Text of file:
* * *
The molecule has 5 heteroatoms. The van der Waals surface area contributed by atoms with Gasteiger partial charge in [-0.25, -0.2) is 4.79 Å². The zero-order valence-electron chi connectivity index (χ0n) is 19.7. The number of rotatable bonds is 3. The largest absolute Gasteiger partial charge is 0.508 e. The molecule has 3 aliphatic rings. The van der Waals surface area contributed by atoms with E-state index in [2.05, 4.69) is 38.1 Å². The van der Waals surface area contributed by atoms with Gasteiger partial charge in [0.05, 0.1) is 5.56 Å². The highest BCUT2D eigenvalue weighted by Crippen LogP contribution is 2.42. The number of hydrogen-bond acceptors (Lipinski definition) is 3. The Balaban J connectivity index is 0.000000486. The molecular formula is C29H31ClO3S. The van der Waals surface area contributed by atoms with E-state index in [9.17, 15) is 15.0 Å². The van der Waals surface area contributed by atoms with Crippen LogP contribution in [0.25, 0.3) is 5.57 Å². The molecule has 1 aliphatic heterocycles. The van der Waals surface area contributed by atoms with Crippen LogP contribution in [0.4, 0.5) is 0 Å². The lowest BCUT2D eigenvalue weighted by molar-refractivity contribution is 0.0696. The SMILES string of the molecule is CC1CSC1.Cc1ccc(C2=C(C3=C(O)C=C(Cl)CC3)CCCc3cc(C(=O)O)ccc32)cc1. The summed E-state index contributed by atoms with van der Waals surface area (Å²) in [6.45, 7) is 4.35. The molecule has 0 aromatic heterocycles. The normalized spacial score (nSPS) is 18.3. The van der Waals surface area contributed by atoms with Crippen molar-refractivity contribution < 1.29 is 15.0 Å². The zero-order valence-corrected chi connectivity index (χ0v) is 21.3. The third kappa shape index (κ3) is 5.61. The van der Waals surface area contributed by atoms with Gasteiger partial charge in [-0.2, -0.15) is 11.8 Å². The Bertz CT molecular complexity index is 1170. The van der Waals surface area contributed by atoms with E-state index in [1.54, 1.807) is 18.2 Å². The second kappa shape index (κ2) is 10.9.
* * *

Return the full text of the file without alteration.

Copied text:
The molecule has 5 heteroatoms. The van der Waals surface area contributed by atoms with Gasteiger partial charge in [-0.25, -0.2) is 4.79 Å². The zero-order valence-electron chi connectivity index (χ0n) is 19.7. The number of rotatable bonds is 3. The largest absolute Gasteiger partial charge is 0.508 e. The molecule has 3 aliphatic rings. The van der Waals surface area contributed by atoms with E-state index in [2.05, 4.69) is 38.1 Å². The van der Waals surface area contributed by atoms with Gasteiger partial charge in [0.05, 0.1) is 5.56 Å². The highest BCUT2D eigenvalue weighted by Crippen LogP contribution is 2.42. The number of hydrogen-bond acceptors (Lipinski definition) is 3. The Balaban J connectivity index is 0.000000486. The molecular formula is C29H31ClO3S. The van der Waals surface area contributed by atoms with E-state index in [9.17, 15) is 15.0 Å². The van der Waals surface area contributed by atoms with Crippen LogP contribution in [0.25, 0.3) is 5.57 Å². The molecule has 1 aliphatic heterocycles. The van der Waals surface area contributed by atoms with Crippen LogP contribution in [0.4, 0.5) is 0 Å². The lowest BCUT2D eigenvalue weighted by molar-refractivity contribution is 0.0696. The SMILES string of the molecule is CC1CSC1.Cc1ccc(C2=C(C3=C(O)C=C(Cl)CC3)CCCc3cc(C(=O)O)ccc32)cc1. The summed E-state index contributed by atoms with van der Waals surface area (Å²) in [6.45, 7) is 4.35. The molecule has 0 aromatic heterocycles. The normalized spacial score (nSPS) is 18.3. The van der Waals surface area contributed by atoms with Crippen molar-refractivity contribution < 1.29 is 15.0 Å². The zero-order valence-corrected chi connectivity index (χ0v) is 21.3. The third kappa shape index (κ3) is 5.61. The van der Waals surface area contributed by atoms with Gasteiger partial charge in [-0.2, -0.15) is 11.8 Å². The Bertz CT molecular complexity index is 1170. The van der Waals surface area contributed by atoms with E-state index in [1.54, 1.807) is 18.2 Å². The second kappa shape index (κ2) is 10.9.